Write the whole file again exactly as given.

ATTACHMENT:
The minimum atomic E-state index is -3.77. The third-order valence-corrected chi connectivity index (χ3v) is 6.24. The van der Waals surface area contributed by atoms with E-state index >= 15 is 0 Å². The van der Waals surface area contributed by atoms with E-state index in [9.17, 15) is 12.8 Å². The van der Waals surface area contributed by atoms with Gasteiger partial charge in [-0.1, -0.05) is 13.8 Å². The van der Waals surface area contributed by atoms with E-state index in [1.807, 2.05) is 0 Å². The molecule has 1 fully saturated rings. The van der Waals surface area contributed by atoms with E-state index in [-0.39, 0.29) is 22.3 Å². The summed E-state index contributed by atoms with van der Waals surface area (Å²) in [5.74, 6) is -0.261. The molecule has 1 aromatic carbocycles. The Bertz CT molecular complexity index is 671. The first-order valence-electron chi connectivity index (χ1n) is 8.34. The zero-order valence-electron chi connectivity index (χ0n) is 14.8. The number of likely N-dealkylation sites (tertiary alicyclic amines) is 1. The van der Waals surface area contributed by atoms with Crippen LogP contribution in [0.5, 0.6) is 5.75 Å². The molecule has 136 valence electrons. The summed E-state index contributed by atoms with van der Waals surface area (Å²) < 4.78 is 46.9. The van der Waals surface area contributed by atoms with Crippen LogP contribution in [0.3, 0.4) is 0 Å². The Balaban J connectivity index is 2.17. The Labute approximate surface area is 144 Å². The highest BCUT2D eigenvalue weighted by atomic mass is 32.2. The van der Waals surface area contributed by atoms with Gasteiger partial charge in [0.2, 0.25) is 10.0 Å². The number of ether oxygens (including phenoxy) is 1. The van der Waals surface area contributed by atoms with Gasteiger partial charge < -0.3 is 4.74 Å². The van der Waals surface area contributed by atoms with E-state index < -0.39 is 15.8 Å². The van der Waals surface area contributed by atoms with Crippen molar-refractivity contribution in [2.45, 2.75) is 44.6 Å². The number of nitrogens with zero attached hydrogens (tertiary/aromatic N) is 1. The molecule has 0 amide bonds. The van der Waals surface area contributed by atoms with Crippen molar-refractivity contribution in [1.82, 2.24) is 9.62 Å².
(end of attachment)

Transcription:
The minimum atomic E-state index is -3.77. The third-order valence-corrected chi connectivity index (χ3v) is 6.24. The van der Waals surface area contributed by atoms with E-state index >= 15 is 0 Å². The van der Waals surface area contributed by atoms with E-state index in [9.17, 15) is 12.8 Å². The van der Waals surface area contributed by atoms with Gasteiger partial charge in [-0.1, -0.05) is 13.8 Å². The van der Waals surface area contributed by atoms with E-state index in [1.807, 2.05) is 0 Å². The molecule has 1 fully saturated rings. The van der Waals surface area contributed by atoms with E-state index in [-0.39, 0.29) is 22.3 Å². The summed E-state index contributed by atoms with van der Waals surface area (Å²) in [5.74, 6) is -0.261. The molecule has 1 aromatic carbocycles. The Bertz CT molecular complexity index is 671. The first-order valence-electron chi connectivity index (χ1n) is 8.34. The zero-order valence-electron chi connectivity index (χ0n) is 14.8. The number of likely N-dealkylation sites (tertiary alicyclic amines) is 1. The van der Waals surface area contributed by atoms with Crippen LogP contribution in [0.5, 0.6) is 5.75 Å². The molecule has 136 valence electrons. The summed E-state index contributed by atoms with van der Waals surface area (Å²) < 4.78 is 46.9. The van der Waals surface area contributed by atoms with Crippen LogP contribution in [0.3, 0.4) is 0 Å². The Balaban J connectivity index is 2.17. The Labute approximate surface area is 144 Å². The highest BCUT2D eigenvalue weighted by atomic mass is 32.2. The van der Waals surface area contributed by atoms with Gasteiger partial charge in [0.2, 0.25) is 10.0 Å². The number of ether oxygens (including phenoxy) is 1. The van der Waals surface area contributed by atoms with Gasteiger partial charge < -0.3 is 4.74 Å². The van der Waals surface area contributed by atoms with E-state index < -0.39 is 15.8 Å². The van der Waals surface area contributed by atoms with Crippen molar-refractivity contribution in [2.45, 2.75) is 44.6 Å². The number of nitrogens with zero attached hydrogens (tertiary/aromatic N) is 1. The molecule has 0 amide bonds. The van der Waals surface area contributed by atoms with Crippen molar-refractivity contribution in [1.82, 2.24) is 9.62 Å².